Cleft Lip Repair
When should my child undergo surgery?
Parents often ask our Cleft and Craniofacial team members: "When is the best time to perform cleft lip repair?" For parents, there are sometimes conflicting needs of limiting the risks to performing surgery on a very young child and wanting their child to undergo cleft lip surgery as soon as possible.
Currently, the typical time to perform cleft lip repair is three months for children with a unilateral cleft lip (a lip separation on one side) and five months with a bilateral cleft lip (a lip separation on two sides). These times have been determined by two important factors: safe anesthesia and obtaining the best possible results.
Under the care of an experienced pediatric anesthesiologist, most infants can safely undergo surgery. However, surgery on a newborn child does have increased risk, therefore, non-emergency surgery (or elective surgery such as cleft lip repair) is usually delayed until several months after birth. If the child was premature, there may be an even longer delay. Also, newborn children are quite small and sometimes thin. After about three months of age, infants are typically plumper and with fuller facial features, making cleft lip repair easier and more predictable. As bilateral cleft lip repair is much more challenging than unilateral cleft lip repair, surgeons typically wait until about five months of age before performing surgery. Also some cleft teams, including our team, may perform molding treatment to the lip, gums and/or nose to align these tissues before cleft lip repair. These therapies can greatly improve the results of cleft lip repair; however, it can take many months to achieve their full effect.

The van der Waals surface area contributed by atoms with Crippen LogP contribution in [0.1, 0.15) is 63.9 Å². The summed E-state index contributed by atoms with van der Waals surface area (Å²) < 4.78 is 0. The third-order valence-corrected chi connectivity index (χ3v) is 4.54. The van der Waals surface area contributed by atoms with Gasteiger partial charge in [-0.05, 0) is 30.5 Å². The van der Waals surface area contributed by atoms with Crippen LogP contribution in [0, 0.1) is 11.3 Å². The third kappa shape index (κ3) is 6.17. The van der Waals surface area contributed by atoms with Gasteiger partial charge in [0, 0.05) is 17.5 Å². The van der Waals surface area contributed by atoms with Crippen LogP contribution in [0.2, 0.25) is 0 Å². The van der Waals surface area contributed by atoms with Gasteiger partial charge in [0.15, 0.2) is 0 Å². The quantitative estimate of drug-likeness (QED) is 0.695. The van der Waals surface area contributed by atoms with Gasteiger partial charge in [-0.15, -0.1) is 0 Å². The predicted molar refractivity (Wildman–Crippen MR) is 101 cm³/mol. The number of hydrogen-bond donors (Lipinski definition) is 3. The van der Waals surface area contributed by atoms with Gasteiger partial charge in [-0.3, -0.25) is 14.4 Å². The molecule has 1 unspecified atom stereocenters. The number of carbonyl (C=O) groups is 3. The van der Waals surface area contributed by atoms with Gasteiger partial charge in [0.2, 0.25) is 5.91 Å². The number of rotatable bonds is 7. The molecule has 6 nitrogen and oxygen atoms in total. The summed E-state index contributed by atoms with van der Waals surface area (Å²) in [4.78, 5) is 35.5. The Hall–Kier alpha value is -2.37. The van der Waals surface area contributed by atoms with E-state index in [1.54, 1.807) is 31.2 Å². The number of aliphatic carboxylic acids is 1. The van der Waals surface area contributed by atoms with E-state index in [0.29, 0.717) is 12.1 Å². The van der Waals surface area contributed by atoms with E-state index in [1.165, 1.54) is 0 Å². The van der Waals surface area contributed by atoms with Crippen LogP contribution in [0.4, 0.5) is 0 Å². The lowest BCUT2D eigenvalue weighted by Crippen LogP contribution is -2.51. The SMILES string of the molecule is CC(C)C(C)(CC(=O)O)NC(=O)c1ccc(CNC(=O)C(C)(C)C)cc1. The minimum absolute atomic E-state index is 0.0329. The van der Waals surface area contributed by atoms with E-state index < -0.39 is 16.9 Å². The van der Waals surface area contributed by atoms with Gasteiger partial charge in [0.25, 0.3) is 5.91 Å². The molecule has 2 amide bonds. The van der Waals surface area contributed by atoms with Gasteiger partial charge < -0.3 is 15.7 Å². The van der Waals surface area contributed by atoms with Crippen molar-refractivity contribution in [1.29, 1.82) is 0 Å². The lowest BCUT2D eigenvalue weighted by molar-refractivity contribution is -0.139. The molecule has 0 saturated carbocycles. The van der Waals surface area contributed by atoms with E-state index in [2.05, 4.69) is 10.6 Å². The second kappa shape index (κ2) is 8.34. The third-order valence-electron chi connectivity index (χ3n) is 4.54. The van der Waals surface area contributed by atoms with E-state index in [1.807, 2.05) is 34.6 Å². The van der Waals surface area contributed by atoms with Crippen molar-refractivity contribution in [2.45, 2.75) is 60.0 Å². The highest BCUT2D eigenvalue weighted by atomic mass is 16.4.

Remember, the first surgery is the "best shot" at your child's repair. Waiting for the right time for your child's cleft lip repair will help you get the best results possible. Ask your plastic surgeon when is the best time to perform cleft lip repair.